1
,
…
a
l
;
b
1
,
…
,
b
m
;
q
,
z
)
∶
=
∑
n
=
0
∞
(
a
1
,
q
)
n
⋯
(
a
l
,
q
)
n
(
q
,
q
)
n
(
b
1
,
q
)
n
⋯
(
b
m
,
q
)
n
×
[
(

1
)
n
q
(
n
2
)
]
1
+
m

l
z
n
,
with
(
n
2
)
=
n
(
n

1
)
/
2
where
q
≠
0
when
l
>
m
+
1
(
l
,
m
∈
ℕ
0
=
ℕ
∪
{
0
}
;
z
∈
𝕌
)
.
The
q
shifted factorial is defined for
a
,
q
∈
ℂ
as a product of
n
factors by
(9)
(
a
;
q
)
n
=
{
1
n
=
0
(
1

a
)
(
1

a
q
)
⋯
(
1

a
q
n

1
)
n
∈
ℕ
,
and in terms of basic analogue of the gamma function
(10)
(
q
a
;
q
)
n
=
Γ
q
(
a
+
n
)
(
1

q
)
n
Γ
q
(
a
)
,
n
>
0
.
It is of interest to note that
lim
q
→
1

(
(
q
a
;
q
)
n
/
(
1

q
)
n
)
=
(
a
)
n
=
a
(
a
+
1
)
⋯
(
a
+
n

1
)
is the familiar Pochhammer symbol and
(11)
l
Ψ
m
(
a
1
,
…
,
a
l
;
b
1
,
…
,
b
m
;
z
)
=
∑
n
=
0
∞
(
a
1
)
n
⋯
(
a
l
)
n
(
b
1
)
n
⋯
(
b
m
)
n
z
n
n
!
.
Now for
z
∈
𝕌
,
0
<

q

<
1
, and
l
=
m
+
1
, the basic hypergeometric function defined in (8) takes the form
(12)
l
Ψ
m
(
a
1
;
…
a
l
;
b
1
,
…
,
b
m
;
q
,
z
)
=
∑
n
=
0
∞
(
a
1
,
q
)
n
⋯
(
a
l
,
q
)
n
(
q
,
q
)
n
(
b
1
,
q
)
n
⋯
(
b
m
,
q
)
n
z
n
,
which converges absolutely in the open unit disk
𝕌
.
Corresponding to the function
l
Ψ
m
(
a
1
;
…
a
l
;
b
1
,
…
,
b
m
;
q
,
z
)
recently for meromorphic functions
f
∈
Σ
0
consisting functions of the form (3), Huda and Darus [5] introduce
q
analogue of LiuSrivastava operator as below:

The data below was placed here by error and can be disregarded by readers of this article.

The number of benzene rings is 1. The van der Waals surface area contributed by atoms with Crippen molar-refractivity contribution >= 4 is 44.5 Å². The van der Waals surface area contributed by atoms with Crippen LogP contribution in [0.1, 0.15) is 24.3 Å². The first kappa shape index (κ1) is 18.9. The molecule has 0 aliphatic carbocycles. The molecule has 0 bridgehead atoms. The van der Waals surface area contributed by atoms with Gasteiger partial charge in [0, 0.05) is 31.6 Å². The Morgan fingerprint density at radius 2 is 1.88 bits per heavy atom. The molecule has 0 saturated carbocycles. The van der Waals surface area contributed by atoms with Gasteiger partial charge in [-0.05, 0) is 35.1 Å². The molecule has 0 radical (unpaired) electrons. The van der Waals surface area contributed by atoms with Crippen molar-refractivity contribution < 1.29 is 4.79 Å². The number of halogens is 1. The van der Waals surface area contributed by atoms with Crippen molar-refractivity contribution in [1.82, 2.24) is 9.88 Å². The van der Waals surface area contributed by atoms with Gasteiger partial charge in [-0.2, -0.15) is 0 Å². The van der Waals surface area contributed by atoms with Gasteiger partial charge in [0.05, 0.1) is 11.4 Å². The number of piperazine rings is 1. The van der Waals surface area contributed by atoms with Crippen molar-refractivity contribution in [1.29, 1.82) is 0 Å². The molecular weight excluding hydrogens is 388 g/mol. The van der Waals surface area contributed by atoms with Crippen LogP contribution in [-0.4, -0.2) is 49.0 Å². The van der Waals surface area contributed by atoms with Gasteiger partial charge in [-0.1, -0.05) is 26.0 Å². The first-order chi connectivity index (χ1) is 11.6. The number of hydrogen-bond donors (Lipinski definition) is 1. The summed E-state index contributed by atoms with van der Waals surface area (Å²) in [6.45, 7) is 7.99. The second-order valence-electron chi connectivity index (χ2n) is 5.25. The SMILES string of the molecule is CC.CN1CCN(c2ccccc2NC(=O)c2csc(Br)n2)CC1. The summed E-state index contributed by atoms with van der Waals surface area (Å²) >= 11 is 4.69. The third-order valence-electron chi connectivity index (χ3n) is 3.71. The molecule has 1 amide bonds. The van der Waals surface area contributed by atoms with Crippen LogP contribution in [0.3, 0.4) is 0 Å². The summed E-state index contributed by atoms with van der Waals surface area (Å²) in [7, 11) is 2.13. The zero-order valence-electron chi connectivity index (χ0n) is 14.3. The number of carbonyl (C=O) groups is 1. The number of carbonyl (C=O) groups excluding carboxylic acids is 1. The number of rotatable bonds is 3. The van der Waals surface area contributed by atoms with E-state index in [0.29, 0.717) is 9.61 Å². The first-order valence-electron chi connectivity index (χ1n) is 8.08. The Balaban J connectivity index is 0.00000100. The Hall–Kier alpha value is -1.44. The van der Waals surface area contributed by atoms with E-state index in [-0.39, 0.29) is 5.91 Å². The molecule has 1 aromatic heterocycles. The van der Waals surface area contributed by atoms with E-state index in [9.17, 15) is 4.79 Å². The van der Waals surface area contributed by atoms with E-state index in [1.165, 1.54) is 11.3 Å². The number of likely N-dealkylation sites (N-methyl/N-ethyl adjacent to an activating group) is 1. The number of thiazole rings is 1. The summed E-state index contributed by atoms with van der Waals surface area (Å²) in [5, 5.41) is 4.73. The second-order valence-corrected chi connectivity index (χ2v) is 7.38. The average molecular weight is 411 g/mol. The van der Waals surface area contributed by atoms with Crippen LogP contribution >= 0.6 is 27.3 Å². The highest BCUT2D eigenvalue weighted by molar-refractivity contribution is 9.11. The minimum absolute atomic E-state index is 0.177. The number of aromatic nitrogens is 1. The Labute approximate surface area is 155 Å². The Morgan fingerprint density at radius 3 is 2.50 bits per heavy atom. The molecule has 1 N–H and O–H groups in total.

(13)
l
Ψ
m
(
a
1
;
…
a
l
;
b
1
,
…
,
b
m
;
q
,
z
)
*
f
(
z
)
=
1
z
Ψ
l
m
(
a
1
;
…
a
l
;
b
1
,
…
,
b
m
;
q
,
z
)
*
f
(
z
)
=
1
z
+
∑
n
=
1
∞
(
a
1
;
q
)
n
+
1
⋯
(
a
l
;
q
)
n
+
1
(
q
;
q
)
n
+
1
(
b
1
;
q
)
n
+
1
⋯
(
b
m
,
q
)
n
+
1
a
n
z
n
,
where
z
∈
Δ
*
∶
=
{
z
∈
ℂ
:
0
<

z

<
1
}
.
In this paper for functions
f
∈
Σ
ξ
and for real parameters
a
1
,
…
,
a
l
and
b
1
,
…
,
b
m
(
b
j
≠
0
,

1
,
…
;
j
=
1,2
,
…
,
m
)
we define the following new linear operator:
(14)
ℐ
m
l
(
a
1
;
…
a
l
;
b
1
,
…
,
b
m
;
q
,
z

ξ
)
:
Σ
ξ
⟶
Σ
ξ
,
as
(15)
ℐ
m
l
(
a
1
;
…
a
l
;
b
1
,
…
,
b
m
;
q
,
z

ξ
)
=
1
z

ξ
Ψ
l
m
(
a
1
;
…
a
l
;
b
1
,
…
,
b
m
;
q
,
z

ξ
)
ℐ
m
l
[
a
l
,
q
]
=
1
z

ξ
+
∑
n
=
1
∞
Υ
n
l
,
m
[
a
1
,
q
]
(
z

ξ
)
n
,
where
(16)
Υ
n
l
,
m
[
a
1
,
q
]
=
(
a
1
;
q
)
n
+
1
⋯
(
a
l
;
q
)
n
+
1
(
q
;
q
)
n
+
1
(
b
1
;
q
)
n
+
1
⋯
(
b
m
,
q
)
n
+
1
.
Throughout our study for
f
∈
Σ
ξ
, we let
(17)
ℐ
m
l
f
(
z
)
=
ℐ
m
l
[
a
l
,
q
]
*
f
(
z
)
=
1
z

ξ
+
∑
n
=
1
∞
Υ
m
l
(
n
)
a
n
(
z

ξ
)
n
,
(18)
Υ
m
l
(
n
)
=
Υ
n
l
,
m
[
a
1
,
q
]
=
(
a
1
;
q
)
n
+
1
⋯
(
a
l
;
q
)
n
+
1
(
q
;
q
)
n
+
1
(
b
1
;
q
)
n
+
1
⋯
(
b
m
,
q
)
n
+
1
,
unless otherwise stated.
Motivated by earlier works on meromorphic functions by function theorists (see [6–14]), we define the following new subclass of functions in
Σ
ξ
by making use of the generalized operator
ℐ
m
l
.
For
0
≤
γ
<
1
and
0
≤
λ
<
1
/
2
, we let
ℳ
m
l
(
λ
,
β
,
γ
)
denote a subclass of
Σ
ξ
consisting functions of the form (4) satisfying the condition that